The claim by gays and lesbians to be afforded the equal dignity and the legal benefits which flow from marriage is the culmination of a long struggle against centuries of crude prejudice and discrimination. Until the middle of the twentieth century in almost all Western countries, homosexuality was classified as a mental illness; sexual relations were vilified and often subject to criminal penalties; and homosexuals would not be hired or would be dismissed if their sexual orientation became known.

The Persuasive Case for Same Sex Marriage

We at Symmetra believe that the argument in favour of legitimating same sex marriage is cogent and compelling. The rationale for this has been aptly set out in the ruling of the US Supreme Court in Obergefell v. Hodges considering whether same sex marriage is a right guaranteed under the Constitution, where the majority held that it is. While the reasoning was against the backdrop of the US Constitution, many of the observations are pertinent to Australia.

Writing for the majority, Justice Kennedy noted that: “…the centrality of marriage to the human condition makes it unsurprising that the institution has existed for millennia across civilizations.”

He then listed four assertions which weigh in favour of same sex marriage:

  1. The right to personal choice regarding marriage is inherent in the concept of individual autonomy. The decision whether and whom to marry is one of life’s momentous acts of self-definition
  2. The right to marry is fundamental because it supports a two-person union unlike any other in its importance to committed individuals
  3. Where children are being raised by a same sex couples, the right to marry safeguards the interests of these children and their families
  4. Just as couples in a marriage vow to support each other so does society confer symbolic recognition and material benefits upon married couples. Some (but not all) of these benefits include taxation; inheritance and property rights; spousal privilege in the law of evidence; medical decision making; adoption and so on.


Most of those who intend voting no accept that gay and lesbian unions are now a fixed part of our social fabric but they say that these unions should be granted recognition under a status other than marriage. But the question is why should gays and lesbians be consigned to indefinite inferiority by being denied the opportunity to commit themselves to each other in the ultimate way. There is, we suggest, no morally justifiable reason. We believe that fairness and Australia’s inherent sense of social equality will win the day for same sex marriage.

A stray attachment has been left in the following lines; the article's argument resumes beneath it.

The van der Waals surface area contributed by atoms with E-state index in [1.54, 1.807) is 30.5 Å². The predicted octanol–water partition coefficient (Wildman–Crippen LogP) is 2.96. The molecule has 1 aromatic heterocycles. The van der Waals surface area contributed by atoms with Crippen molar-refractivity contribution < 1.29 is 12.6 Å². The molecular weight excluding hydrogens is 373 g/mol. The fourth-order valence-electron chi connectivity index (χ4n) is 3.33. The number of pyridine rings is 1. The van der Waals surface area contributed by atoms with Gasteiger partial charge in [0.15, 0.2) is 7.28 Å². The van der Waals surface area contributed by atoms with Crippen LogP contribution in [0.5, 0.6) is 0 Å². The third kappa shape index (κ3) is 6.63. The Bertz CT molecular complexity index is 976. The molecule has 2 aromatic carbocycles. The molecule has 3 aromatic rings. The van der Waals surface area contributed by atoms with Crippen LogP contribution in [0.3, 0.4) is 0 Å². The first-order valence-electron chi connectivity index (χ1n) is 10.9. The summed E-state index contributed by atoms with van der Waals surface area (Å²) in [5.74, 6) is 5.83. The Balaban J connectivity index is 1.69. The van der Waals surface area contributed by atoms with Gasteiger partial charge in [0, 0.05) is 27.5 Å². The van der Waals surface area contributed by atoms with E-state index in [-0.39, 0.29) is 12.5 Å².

Symmetra presents at MCC AFAC Conference: Contemporary Thinking on Diversity and Inclusion

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Male Champions of Change Diversity and Inclusion Workshop, 2017 AFAC Conference

While AFAC have long recognised the need for a diverse and inclusive  sector as fundamental to maintaining the capability of the Fire and Emergency Services workforce, changes have been slow to occur over the past 20 years. As a result, AFAC has taken a proactive approach to increasing gender diversity and the type of workplace and culture that encourages this across Fire and Emergency Services in Australia.

The Male Champions of Change initiative has engaged several leaders of Fire and Emergency Services to lead the way, empowering them to commit to an agenda that encompasses Diversity and Inclusion in their respective service areas, to the  establishment of a Charter on gender equity, advancement of women and embedding respectful and  inclusive cultures  and to foster change  across the whole Sector.

Heather Price and Symmetra are honoured to be working with Fire and Emergency Services to support their leaders to gain an understanding of what constitutes inclusion in the 21st century and the types of barriers that can stand in the way in their sector of driving collaboration, performance and innovation through inclusion. What we hope to achieve at the AFAC Conference on 7 September is that leaders leave  with a clear vision of what best practice in inclusion looks like and an appetite to drive this agenda forward across the Sector.